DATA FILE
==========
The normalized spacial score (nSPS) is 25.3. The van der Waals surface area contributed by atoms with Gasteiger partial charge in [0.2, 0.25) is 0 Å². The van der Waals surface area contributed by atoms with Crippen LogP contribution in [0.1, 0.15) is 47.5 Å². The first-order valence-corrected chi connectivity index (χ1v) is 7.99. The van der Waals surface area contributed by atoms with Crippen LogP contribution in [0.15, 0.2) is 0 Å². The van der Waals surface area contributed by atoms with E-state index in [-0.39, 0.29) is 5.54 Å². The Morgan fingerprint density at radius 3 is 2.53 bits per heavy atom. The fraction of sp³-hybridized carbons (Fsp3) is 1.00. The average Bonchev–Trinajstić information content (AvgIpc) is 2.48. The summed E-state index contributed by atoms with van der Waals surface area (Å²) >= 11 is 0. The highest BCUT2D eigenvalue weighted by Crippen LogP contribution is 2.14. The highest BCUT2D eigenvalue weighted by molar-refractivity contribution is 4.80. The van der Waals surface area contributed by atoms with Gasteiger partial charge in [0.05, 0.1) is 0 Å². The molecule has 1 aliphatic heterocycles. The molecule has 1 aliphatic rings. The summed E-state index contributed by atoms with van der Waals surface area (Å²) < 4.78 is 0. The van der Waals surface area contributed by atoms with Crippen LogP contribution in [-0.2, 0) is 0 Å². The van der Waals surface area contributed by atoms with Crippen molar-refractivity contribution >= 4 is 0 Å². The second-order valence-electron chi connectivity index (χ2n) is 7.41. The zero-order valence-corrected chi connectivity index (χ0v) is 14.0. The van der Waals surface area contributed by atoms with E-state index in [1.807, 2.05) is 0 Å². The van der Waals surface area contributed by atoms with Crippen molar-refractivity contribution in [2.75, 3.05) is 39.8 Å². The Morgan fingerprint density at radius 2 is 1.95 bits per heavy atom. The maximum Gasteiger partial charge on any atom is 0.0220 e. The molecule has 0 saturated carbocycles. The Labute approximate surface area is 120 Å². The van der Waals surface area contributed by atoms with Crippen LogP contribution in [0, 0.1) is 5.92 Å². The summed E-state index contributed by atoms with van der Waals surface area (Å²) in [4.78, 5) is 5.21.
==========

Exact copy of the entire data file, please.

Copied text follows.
The normalized spacial score (nSPS) is 25.3. The van der Waals surface area contributed by atoms with Gasteiger partial charge in [0.2, 0.25) is 0 Å². The van der Waals surface area contributed by atoms with Crippen LogP contribution in [0.1, 0.15) is 47.5 Å². The first-order valence-corrected chi connectivity index (χ1v) is 7.99. The van der Waals surface area contributed by atoms with Crippen LogP contribution in [0.15, 0.2) is 0 Å². The van der Waals surface area contributed by atoms with E-state index in [-0.39, 0.29) is 5.54 Å². The Morgan fingerprint density at radius 3 is 2.53 bits per heavy atom. The fraction of sp³-hybridized carbons (Fsp3) is 1.00. The average Bonchev–Trinajstić information content (AvgIpc) is 2.48. The summed E-state index contributed by atoms with van der Waals surface area (Å²) >= 11 is 0. The highest BCUT2D eigenvalue weighted by Crippen LogP contribution is 2.14. The highest BCUT2D eigenvalue weighted by molar-refractivity contribution is 4.80. The van der Waals surface area contributed by atoms with Gasteiger partial charge in [0.05, 0.1) is 0 Å². The molecule has 1 aliphatic heterocycles. The molecule has 1 aliphatic rings. The summed E-state index contributed by atoms with van der Waals surface area (Å²) < 4.78 is 0. The van der Waals surface area contributed by atoms with Crippen LogP contribution in [-0.2, 0) is 0 Å². The van der Waals surface area contributed by atoms with Crippen molar-refractivity contribution >= 4 is 0 Å². The second-order valence-electron chi connectivity index (χ2n) is 7.41. The zero-order valence-corrected chi connectivity index (χ0v) is 14.0. The van der Waals surface area contributed by atoms with E-state index in [1.807, 2.05) is 0 Å². The van der Waals surface area contributed by atoms with Crippen molar-refractivity contribution in [2.75, 3.05) is 39.8 Å². The Morgan fingerprint density at radius 2 is 1.95 bits per heavy atom. The maximum Gasteiger partial charge on any atom is 0.0220 e. The molecule has 0 saturated carbocycles. The Labute approximate surface area is 120 Å². The van der Waals surface area contributed by atoms with Crippen LogP contribution in [0, 0.1) is 5.92 Å². The summed E-state index contributed by atoms with van der Waals surface area (Å²) in [4.78, 5) is 5.21.